This article was originally published here
Clin Transplant. 2020 Sep;34(9):e14055. doi: 10.1111/ctr.14055. Epub 2020 Aug 18.
BACKGROUND: Concerns have been raised regarding proceeding with kidney transplantation using standard immunosuppression in COVID-19 endemic areas.
METHODS: We performed a single-center review of all adult kidney transplants performed during the COVID-19 pandemic in New York City. Patients were managed with standard immunosuppression protocols, including lymphocyte depleting induction and trough-guided tacrolimus. Retrospective data were collected for 3 months from the date of transplantation or until study conclusion (5/7/2020). The primary outcomes assessed included patient and allograft survival as well as COVID-19 related hospital readmission.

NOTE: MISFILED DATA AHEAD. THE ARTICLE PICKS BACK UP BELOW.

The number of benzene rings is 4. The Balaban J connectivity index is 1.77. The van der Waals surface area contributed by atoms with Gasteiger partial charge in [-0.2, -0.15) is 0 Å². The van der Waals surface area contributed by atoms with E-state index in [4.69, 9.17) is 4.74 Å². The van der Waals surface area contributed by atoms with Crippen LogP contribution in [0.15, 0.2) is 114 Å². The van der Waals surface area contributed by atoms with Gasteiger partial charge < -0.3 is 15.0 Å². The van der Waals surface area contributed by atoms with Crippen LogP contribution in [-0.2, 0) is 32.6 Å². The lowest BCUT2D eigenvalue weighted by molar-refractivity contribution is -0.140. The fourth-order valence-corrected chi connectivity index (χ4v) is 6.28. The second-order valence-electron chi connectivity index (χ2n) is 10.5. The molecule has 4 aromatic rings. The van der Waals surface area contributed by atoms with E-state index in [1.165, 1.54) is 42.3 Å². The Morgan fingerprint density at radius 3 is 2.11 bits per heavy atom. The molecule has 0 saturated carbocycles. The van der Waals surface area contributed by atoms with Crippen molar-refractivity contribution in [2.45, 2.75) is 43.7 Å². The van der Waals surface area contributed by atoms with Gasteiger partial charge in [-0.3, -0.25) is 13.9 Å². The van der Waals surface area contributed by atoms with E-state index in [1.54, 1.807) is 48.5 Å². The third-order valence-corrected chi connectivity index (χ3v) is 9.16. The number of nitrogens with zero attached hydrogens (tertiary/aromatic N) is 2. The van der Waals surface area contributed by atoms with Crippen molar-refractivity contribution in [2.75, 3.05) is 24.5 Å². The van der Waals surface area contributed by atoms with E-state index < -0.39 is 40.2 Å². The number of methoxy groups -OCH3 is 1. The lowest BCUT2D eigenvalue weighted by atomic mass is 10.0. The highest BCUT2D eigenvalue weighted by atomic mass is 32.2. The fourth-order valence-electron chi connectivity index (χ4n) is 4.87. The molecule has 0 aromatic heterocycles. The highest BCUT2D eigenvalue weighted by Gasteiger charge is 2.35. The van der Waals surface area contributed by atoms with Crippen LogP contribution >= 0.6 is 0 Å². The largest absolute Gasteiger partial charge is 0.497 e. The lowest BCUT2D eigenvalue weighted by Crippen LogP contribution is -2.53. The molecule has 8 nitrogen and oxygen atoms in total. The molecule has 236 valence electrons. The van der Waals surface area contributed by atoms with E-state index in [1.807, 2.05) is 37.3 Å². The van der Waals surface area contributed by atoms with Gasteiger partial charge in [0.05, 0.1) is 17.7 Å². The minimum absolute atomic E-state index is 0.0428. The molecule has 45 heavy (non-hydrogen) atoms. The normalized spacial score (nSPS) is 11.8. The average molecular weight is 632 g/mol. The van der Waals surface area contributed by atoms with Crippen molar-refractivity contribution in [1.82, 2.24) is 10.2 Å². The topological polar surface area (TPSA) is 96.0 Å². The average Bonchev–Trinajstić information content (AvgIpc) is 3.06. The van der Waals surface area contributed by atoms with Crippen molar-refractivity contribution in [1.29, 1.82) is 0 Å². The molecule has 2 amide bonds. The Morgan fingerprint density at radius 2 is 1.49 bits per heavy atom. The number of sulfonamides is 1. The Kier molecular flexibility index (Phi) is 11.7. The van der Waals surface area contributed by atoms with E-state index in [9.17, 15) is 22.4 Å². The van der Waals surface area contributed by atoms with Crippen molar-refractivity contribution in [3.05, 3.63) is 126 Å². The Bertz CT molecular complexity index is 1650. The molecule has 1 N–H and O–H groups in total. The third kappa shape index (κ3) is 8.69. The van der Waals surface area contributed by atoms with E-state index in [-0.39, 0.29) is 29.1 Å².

RESULTS: 30 kidney transplants were performed during the height of the COVID-19 pandemic. After a median follow-up of 51.5 days, 93.3% of patients were alive with 100% death-censored allograft survival. 9 patients were readmitted to the hospital during the study period, 4 (13.3%) related to infection with COVID-19. Infections were mild in 3/4 patients, with one patient developing severe disease leading to respiratory failure. Patients readmitted with COVID-19 were numerically more likely to be African American, have a BMI > 30 kg/m2, have a lymphocyte count ≤ 300 cells/mL, and be on maintenance corticosteroids.
CONCLUSIONS: Kidney transplantation in areas endemic to COVID-19 using standard induction and maintenance immunosuppression appears to be associated with a modest risk for severe COVID-19 related disease.